Virtue Ethics and Moral Dilemmas

Classified in Philosophy and ethics

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A Virtuous Individual

An individual who I considered to be virtuous is my best friend, Reid Bartholomew. Reid would always look out for everyone around him, friends, and family. The Golden Mean is the midpoint between two extremes, which are known as deficiency and excess. Where the golden mean lies between the vices depends on the situation. For example, courage could be considered the golden mean while cowardice is a deficiency and recklessness is an excess.

In Aristotle’s virtue ethics, he provided three conditions for authentic moral actions.

  1. The subject knows well what he is doing. For instance, Reid had planned on completing all his homework for one day so he would have more time to study for his midterms the next day.
  2. The subject does the action for its own sake. For example, Reid would always clean his room before bedtime so he would keep his room organized daily.
  3. The action was done as an example of a settled and immutable state.

Reid displayed three different kinds of virtues: modesty, courage, and friendship as an individual.

  • For modesty, the excess will be shyness and the deficiency will be shamelessness. Reid displayed modesty around older people and even to children sometimes.
  • For courage, the excess is recklessness and cowardice is a deficiency. Reid would always seem to be doing something reckless in his life, but he was never afraid of the consequences even if it was morally right to do so.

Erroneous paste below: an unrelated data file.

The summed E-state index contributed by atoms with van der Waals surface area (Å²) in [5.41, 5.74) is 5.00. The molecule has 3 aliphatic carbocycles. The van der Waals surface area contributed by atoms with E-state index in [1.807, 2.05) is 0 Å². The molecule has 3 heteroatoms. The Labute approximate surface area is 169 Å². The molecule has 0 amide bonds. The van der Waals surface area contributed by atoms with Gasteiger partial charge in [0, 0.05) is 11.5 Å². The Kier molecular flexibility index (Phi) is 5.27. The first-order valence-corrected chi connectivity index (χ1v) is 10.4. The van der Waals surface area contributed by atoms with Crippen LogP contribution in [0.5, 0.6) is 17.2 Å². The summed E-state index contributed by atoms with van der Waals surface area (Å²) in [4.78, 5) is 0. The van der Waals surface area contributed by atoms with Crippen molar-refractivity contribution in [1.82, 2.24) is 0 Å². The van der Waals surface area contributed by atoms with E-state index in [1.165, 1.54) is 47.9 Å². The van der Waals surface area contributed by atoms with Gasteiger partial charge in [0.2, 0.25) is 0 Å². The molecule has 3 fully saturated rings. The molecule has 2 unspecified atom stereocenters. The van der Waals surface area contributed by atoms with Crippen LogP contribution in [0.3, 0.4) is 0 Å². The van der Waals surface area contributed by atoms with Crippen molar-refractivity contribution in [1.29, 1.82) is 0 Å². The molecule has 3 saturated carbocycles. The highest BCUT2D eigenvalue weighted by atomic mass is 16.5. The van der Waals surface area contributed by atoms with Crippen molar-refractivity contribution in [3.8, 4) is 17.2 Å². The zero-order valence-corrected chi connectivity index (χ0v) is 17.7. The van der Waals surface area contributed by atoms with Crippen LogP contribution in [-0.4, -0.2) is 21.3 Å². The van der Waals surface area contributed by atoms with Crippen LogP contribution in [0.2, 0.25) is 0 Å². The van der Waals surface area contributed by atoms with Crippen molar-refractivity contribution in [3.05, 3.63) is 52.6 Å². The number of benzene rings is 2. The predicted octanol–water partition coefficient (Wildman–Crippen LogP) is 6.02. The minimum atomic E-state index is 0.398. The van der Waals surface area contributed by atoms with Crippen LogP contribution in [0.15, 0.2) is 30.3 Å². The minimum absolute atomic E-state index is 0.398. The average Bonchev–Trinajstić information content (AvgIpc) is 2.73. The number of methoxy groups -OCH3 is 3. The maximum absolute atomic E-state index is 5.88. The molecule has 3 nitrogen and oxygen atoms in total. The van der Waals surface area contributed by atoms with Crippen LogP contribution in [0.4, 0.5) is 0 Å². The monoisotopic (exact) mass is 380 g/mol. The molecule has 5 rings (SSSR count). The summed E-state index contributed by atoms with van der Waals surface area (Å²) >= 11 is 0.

• For friendship, the deficiency would be quarrelsomeness and the excess is flattery. Reid and I met when we were in kindergarten and have had a great friendship ever since.

A Kantian Perspective on Moral Duty

According to Kant, the German family would be obligated to tell the truth. In Kant’s categorical imperatives, the German family must follow the commands regardless of their desires to save the Jewish family. In this case, it does not matter if it is moral to save the Jewish family or not, but telling the truth is the moral law which binds all of us, including the German family. For his humanitarian principle, the German family would see if the Jewish family’s values in themselves were worth saving.

Alternative Perspectives

For Mill’s response, he would disagree with Kant and the German family’s action if they chose to tell the truth. Mill believes the family should choose the action (not telling the truth) that would produce the most overall happiness for the group, hence the Jewish family. W.D Ross would respond to Mill by saying it is never right to lie, regardless of the outcome. However, his prima facie duties can make occasional lies prove more beneficial to both families--beneficence can override fidelity, but it can lead to non-injury and harm prevention in this situation.

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